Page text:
Coal exports out of South Africa’s main coal export port Richards Bay Coal Terminal declined 4% to 73.5 Mt and according to RBCT CEO Alan Waller, was not due to operational issues but was the result of weaker global demand.
This decline occurred despite the main off-taker of South African coal, India (which received 48% of RBCT exports), having an unusually strong year for coal imports in 2018.
The South African coal industry however remains optimistic about the long-term future of the nation’s exports. Rail freight company Transnet is intending to expand rail capacity to Richards Bay to 97.5 Mtpa, despite RBCT failing to meet its target of 77 Mt in 2018.
This plan seems optimistic to say the least. In 2018 the Institute for Energy Economics and Financial Analysis (IEEFA) published an analysis of the long-term future of Australia’s thermal coal exports which highlighted there is already excess capacity at the world’s largest coal export terminal in Newcastle.
This pressure will only increase as Asian imported coal demand declines into the future.
Before South Africa became reliant on Asian off-takers, most of its exports went to Europe. With Germany now adding its name to the list of European countries committed to phasing out coal, the 7 Mt of coal that left RBCT for Europe in 2018 looks set to decline further.
With almost half of RBCT’s exports going to India, the future of South African coal exports is inextricably linked to the future of the Indian power generation market which is undergoing an unprecedented energy transformation.
During the nine months through December 2018, India installed 40 times more renewable energy capacity than thermal power capacity. Net thermal power installs reached only 120 MW over this period as coal plant closures almost matched new installations.
India’s National Electricity Plan accepts that renewable energy will be responsible for the great majority of new capacity additions out to 2027.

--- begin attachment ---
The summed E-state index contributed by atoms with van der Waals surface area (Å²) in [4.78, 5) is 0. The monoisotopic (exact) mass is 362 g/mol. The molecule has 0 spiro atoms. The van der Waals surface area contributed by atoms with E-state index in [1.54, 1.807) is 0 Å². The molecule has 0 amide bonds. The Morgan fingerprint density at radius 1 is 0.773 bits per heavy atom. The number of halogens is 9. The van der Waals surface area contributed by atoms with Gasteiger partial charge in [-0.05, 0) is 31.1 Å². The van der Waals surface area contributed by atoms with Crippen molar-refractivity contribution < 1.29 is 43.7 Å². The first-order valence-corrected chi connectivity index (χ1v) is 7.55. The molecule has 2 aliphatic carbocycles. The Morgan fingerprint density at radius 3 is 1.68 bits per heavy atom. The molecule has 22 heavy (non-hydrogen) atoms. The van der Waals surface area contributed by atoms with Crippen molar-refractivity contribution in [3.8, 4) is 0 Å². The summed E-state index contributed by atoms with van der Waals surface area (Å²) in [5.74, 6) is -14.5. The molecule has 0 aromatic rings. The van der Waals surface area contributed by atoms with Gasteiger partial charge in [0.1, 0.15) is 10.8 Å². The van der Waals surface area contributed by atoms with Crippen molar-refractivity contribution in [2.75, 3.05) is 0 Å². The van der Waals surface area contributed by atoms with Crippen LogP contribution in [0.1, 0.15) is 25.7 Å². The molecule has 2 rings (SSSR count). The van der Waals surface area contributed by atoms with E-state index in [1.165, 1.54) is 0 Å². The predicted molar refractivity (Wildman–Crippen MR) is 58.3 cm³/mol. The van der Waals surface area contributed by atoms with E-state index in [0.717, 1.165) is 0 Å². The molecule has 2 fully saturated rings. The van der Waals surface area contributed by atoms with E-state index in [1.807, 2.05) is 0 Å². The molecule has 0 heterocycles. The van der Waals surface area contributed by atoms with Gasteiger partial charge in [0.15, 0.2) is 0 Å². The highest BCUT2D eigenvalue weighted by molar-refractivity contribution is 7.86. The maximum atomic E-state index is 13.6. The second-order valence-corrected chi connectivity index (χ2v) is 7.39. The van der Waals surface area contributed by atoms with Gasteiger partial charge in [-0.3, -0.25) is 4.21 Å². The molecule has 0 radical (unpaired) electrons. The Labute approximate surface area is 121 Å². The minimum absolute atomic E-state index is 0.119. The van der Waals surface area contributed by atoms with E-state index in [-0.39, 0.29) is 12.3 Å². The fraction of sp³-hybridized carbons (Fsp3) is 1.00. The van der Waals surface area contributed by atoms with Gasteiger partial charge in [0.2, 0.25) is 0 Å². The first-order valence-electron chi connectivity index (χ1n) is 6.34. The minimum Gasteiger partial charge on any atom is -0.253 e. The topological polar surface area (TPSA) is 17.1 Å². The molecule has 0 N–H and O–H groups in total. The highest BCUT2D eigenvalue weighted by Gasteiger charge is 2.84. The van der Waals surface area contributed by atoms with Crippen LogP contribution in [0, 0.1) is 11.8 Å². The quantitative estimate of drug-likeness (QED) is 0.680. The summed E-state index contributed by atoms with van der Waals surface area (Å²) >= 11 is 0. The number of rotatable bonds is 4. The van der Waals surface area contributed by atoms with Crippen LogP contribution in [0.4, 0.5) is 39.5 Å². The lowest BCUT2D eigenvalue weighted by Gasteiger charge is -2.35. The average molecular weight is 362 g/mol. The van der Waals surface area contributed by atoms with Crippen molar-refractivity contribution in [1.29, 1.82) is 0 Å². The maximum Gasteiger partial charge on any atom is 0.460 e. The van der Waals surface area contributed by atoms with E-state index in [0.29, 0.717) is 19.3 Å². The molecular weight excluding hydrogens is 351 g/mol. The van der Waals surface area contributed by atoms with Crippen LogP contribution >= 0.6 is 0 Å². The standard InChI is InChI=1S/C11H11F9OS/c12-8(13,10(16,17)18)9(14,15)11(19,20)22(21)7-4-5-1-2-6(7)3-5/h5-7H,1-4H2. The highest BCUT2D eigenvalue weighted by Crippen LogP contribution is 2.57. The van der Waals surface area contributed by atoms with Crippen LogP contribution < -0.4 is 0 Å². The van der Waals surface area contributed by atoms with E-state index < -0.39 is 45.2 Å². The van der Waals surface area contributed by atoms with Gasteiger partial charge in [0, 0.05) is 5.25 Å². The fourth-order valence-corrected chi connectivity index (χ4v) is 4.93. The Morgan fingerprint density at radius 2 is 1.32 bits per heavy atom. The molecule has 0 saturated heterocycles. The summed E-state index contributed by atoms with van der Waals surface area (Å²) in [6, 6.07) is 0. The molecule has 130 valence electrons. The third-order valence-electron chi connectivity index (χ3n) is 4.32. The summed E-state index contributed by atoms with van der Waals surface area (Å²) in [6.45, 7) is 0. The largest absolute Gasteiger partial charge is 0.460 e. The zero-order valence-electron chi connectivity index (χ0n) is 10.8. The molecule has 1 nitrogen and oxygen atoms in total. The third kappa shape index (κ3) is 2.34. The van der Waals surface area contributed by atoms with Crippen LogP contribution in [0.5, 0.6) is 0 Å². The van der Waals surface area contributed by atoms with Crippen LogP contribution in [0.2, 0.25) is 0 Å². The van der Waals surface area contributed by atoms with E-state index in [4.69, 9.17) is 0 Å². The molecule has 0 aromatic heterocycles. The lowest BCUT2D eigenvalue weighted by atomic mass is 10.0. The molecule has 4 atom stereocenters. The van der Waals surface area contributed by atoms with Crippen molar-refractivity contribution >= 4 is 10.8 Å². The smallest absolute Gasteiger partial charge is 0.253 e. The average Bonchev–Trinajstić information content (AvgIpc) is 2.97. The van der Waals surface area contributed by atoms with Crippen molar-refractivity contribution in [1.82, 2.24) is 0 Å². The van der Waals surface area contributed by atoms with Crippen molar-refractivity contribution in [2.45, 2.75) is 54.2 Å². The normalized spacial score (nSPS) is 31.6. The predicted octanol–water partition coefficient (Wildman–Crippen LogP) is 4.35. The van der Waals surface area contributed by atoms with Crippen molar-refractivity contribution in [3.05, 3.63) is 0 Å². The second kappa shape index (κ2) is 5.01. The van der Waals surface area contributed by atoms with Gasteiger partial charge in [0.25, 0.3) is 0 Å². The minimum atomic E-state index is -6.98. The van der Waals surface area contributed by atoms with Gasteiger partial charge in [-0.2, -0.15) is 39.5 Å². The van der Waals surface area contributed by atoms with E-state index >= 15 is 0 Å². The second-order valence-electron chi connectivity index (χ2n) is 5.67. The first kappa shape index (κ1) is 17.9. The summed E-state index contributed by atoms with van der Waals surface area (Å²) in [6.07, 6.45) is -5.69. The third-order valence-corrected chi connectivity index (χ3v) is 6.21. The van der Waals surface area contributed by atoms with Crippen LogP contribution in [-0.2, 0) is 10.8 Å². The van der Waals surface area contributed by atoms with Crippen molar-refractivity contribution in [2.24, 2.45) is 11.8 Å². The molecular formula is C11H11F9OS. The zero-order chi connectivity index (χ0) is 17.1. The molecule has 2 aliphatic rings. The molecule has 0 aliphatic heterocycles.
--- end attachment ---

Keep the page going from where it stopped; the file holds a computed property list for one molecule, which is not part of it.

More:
Electricity demand is still growing fast in India hence the unexpected, sudden decline in net coal-fired power plant additions will see coal plant utilisation rates increase from current unsustainably low levels. However, it is the intention of the Indian government that any increased coal demand be fulfilled by domestic coal in the long term.
This makes all the more sense given the financial plight of Indian thermal plants that use imported coal. The unexpectedly high cost of coal imports has left around 10 GW of coal power plants on India’s west coast unviable and in need of a bailout that will see consumers burdened with higher tariffs and bad debt write-offs for the major Indian banks.
India is one of the nations, globally, that is most dependent on fossil fuel imports, which is a major energy security headache for the Indian government. Domestic coal production is increasing and the government remains committed to reducing thermal coal imports.
Neighbouring Pakistan was the destination of almost 13% of 2018 exports from RBCT, making it the second largest export destination. A Chinese-financed programme of coal-fired power development in Pakistan means this nation is seen as a key growth market for the coal industry.